The court said the men, who are accused of having ties to al-Qaeda, have the right to see and respond to evidence against them. It pointed to a law in Britain that allows special advocates or lawyers to see sensitive intelligence material, but not share details with their clients.
In its ruling, the court said while it’s important to protect Canada’s national security, the government can do more to protect individual rights.
But the court suspended the judgment from taking legal effect for a year, giving Parliament time to write a new law complying with constitutional principles.
Critics have long denounced the certificates, which can lead to deportation of non-citizens on the basis of secret intelligence presented to a Federal Court judge at closed-door hearings.
Those who fight the allegations can spend years in jail while the case works its way through the legal system. In the end, they can sometimes face removal to countries with a track record of torture, say critics.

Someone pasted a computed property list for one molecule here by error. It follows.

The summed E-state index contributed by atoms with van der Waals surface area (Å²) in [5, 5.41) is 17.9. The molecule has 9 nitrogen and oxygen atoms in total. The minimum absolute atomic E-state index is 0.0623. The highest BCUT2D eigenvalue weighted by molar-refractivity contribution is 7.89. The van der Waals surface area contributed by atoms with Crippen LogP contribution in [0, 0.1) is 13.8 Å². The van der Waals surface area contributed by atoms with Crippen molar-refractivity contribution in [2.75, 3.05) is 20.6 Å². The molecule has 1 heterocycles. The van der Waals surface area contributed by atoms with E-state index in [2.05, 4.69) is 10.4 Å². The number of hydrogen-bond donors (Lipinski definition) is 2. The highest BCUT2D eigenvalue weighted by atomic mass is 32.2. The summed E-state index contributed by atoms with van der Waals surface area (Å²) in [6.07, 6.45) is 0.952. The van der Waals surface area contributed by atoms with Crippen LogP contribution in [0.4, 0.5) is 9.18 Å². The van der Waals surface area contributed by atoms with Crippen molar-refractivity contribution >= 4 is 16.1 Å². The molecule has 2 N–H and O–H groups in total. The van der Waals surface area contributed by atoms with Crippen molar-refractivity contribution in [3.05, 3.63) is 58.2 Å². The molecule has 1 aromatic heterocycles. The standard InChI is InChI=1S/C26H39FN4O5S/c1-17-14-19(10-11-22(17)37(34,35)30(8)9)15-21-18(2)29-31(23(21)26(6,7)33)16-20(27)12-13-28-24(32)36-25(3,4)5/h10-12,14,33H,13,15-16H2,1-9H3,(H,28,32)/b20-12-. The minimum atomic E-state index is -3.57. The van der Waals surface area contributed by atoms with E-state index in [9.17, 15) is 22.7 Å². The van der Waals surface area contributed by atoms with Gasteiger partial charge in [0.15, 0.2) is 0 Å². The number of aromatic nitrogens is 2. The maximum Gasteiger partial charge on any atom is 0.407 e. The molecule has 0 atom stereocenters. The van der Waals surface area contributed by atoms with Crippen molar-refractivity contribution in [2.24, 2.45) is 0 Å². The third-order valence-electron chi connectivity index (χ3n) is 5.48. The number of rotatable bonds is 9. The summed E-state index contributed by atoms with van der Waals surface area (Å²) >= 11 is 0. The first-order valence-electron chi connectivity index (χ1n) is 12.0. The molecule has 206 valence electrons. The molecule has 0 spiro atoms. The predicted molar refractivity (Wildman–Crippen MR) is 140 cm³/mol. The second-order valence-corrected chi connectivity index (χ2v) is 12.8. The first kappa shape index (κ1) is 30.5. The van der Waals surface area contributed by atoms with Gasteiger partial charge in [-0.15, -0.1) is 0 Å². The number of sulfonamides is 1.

And that’s not the only piece of good news from Canada. Two provisions from an anti-terrorism law passed at the end of 2001 were due to expire at the end of February. The House of Commons has voted against extending them:
One of the anti-terrorism measures allows police to arrest suspects without a warrant and detain them for three days without charges, provided police believe a terrorist act may be committed. The other measure allows judges to compel witnesses to testify in secret about past associations or pending acts. The witnesses could go to jail if they don’t comply.
The two measures, introduced by a previous Liberal government in 2001, have never been used.
“These two provisions especially have done nothing to fight against terrorism,” Dion said Tuesday. “[They] have not been helpful and have continued to create some risk for civil liberties.”
Another article here.